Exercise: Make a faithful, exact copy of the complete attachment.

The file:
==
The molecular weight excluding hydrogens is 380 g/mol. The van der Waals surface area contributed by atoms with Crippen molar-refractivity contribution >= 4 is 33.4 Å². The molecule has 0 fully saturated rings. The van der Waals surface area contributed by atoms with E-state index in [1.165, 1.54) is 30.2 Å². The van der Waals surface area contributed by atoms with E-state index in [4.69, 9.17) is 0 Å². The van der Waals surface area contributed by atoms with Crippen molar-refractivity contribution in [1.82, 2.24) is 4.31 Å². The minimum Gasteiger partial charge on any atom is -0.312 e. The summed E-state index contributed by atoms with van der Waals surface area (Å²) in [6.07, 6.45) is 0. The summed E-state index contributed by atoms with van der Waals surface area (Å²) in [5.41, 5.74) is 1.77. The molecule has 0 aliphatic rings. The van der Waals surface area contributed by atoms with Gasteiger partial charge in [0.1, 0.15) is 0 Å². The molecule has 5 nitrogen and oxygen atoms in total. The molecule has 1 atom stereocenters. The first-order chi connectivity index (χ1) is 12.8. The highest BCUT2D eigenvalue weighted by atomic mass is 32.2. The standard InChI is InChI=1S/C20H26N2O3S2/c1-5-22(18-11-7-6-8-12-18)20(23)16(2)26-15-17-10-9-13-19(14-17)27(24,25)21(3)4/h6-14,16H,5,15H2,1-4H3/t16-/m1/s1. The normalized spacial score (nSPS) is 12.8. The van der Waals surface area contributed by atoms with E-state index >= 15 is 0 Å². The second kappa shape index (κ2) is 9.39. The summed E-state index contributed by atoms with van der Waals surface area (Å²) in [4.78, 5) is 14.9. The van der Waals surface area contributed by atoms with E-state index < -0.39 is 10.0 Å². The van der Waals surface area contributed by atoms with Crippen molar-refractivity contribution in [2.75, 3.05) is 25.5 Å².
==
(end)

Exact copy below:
The molecular weight excluding hydrogens is 380 g/mol. The van der Waals surface area contributed by atoms with Crippen molar-refractivity contribution >= 4 is 33.4 Å². The molecule has 0 fully saturated rings. The van der Waals surface area contributed by atoms with E-state index in [1.165, 1.54) is 30.2 Å². The van der Waals surface area contributed by atoms with E-state index in [4.69, 9.17) is 0 Å². The van der Waals surface area contributed by atoms with Crippen molar-refractivity contribution in [1.82, 2.24) is 4.31 Å². The minimum Gasteiger partial charge on any atom is -0.312 e. The summed E-state index contributed by atoms with van der Waals surface area (Å²) in [6.07, 6.45) is 0. The summed E-state index contributed by atoms with van der Waals surface area (Å²) in [5.41, 5.74) is 1.77. The molecule has 0 aliphatic rings. The van der Waals surface area contributed by atoms with Gasteiger partial charge in [0.1, 0.15) is 0 Å². The molecule has 5 nitrogen and oxygen atoms in total. The molecule has 1 atom stereocenters. The first-order chi connectivity index (χ1) is 12.8. The highest BCUT2D eigenvalue weighted by atomic mass is 32.2. The standard InChI is InChI=1S/C20H26N2O3S2/c1-5-22(18-11-7-6-8-12-18)20(23)16(2)26-15-17-10-9-13-19(14-17)27(24,25)21(3)4/h6-14,16H,5,15H2,1-4H3/t16-/m1/s1. The normalized spacial score (nSPS) is 12.8. The van der Waals surface area contributed by atoms with E-state index >= 15 is 0 Å². The second kappa shape index (κ2) is 9.39. The summed E-state index contributed by atoms with van der Waals surface area (Å²) in [4.78, 5) is 14.9. The van der Waals surface area contributed by atoms with E-state index < -0.39 is 10.0 Å². The van der Waals surface area contributed by atoms with Crippen molar-refractivity contribution in [2.75, 3.05) is 25.5 Å².